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Submit Response is a weblog by Jack Mottram, a journalist who lives in Glasgow, Scotland. There are 1308 posts in the archives. You can subscribe to a feed. This post was made on and belongs in the art, art and culture category. The previous post was , and the next post is .


EmergeD, the arts organisation who do interesting art things in non-gallery contexts (whose only fault is their liking for 1990s-style non-standard capitalisation and non-sensical parethetics) have a new project underway, [vsf]II, along the same lines as their previous, much-missed vacant shop front gallery, [rooted]:

E m e r g e D launches [vsf] II, the new platform for emerging artists to research, practice and present experimental contemporary art, located in the historic heart of the Glasgow’s Merchant City.

Two local contemporary artists, anthony SCHRAG and danny HOLCROFT have been commissioned to respond to the site and context of 54 Bell Street, radically transforming what is currently a standard and anonymous empty retail unit.

SCHRAG responding to the physicality of the site and HOLCROFT using old, discarded found objects to create and ignite an active environment for visual research and dialogue; signifying E m e r g e D’s commitment to the development of contemporary visual art.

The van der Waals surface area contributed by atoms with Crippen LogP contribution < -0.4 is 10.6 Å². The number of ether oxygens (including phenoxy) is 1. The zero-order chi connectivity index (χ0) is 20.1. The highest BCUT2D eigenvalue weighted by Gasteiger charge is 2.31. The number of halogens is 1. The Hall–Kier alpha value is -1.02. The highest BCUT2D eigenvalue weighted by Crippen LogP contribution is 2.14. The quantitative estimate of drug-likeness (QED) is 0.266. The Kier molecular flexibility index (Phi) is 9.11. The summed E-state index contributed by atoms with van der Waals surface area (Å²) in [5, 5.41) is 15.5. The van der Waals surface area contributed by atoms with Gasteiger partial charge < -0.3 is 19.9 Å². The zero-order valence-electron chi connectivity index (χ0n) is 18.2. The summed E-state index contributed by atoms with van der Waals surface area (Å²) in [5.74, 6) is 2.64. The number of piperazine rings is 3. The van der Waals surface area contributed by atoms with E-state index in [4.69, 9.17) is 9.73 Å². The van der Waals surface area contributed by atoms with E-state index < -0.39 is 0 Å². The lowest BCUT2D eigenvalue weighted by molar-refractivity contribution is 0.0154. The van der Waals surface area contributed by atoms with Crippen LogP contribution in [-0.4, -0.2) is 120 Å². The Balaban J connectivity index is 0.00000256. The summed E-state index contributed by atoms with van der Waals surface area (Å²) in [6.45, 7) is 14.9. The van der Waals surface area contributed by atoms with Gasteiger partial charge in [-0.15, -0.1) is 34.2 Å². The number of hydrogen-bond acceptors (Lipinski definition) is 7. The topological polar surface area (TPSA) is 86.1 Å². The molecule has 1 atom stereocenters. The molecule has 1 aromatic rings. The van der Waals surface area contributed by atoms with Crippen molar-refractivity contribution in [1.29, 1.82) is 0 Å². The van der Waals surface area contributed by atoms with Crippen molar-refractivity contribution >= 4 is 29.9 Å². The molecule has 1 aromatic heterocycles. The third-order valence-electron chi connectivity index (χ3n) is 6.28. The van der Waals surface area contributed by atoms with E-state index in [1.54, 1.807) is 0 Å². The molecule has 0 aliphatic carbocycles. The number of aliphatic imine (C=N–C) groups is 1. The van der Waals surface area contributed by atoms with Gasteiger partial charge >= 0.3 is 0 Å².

‘You Are Not As Safe As You Think You Are’ is a one-off, live performance by anthony SCHRAG and will be performed 9pm, Saturday, 23rd July 2005. Understanding space physically is at the crux of SCHRAG’s live-art practice. His interests stem from the democratic nature of physical experience, and the ability of this type of specialism to engage and excite a wide spectrum of audiences. SCHRAG has created a new work which will be viewed through the window and involve florescent tubes.

SUNDAYTWENTYFOURTHOFJULYTWOTHOUSANDANDFIVETOSUNDAYSEVEN THOFAUGUSTTWOTHOUSANDANDFIVE, a solo show of new work by danny HOLCROFT running 24hrs daily, Sunday, 24th July – Sunday, 7th August 2005.

HOLCROFT will develop a process-based mixed-media installation, merging found objects, together with new materials and reworking existing interior surfaces to encourage viewer awareness of space and function.

Closely aligned with the aims and scope of [vsf] II, HOLCROFT’s practice has long been engaged with the conditions of site. His work has developed from the field of drawing into the expanded terrain of installation, architecture and public space. In previous projects, he has produced temporary urban interventions and drawings that aimed to reveal the architectural qualities of interior environments and heighten the viewer experience of space in time.

Sounds good to me.

Posted at 4pm on 16/07/05 by Jack Mottram to the art, art and culture category.
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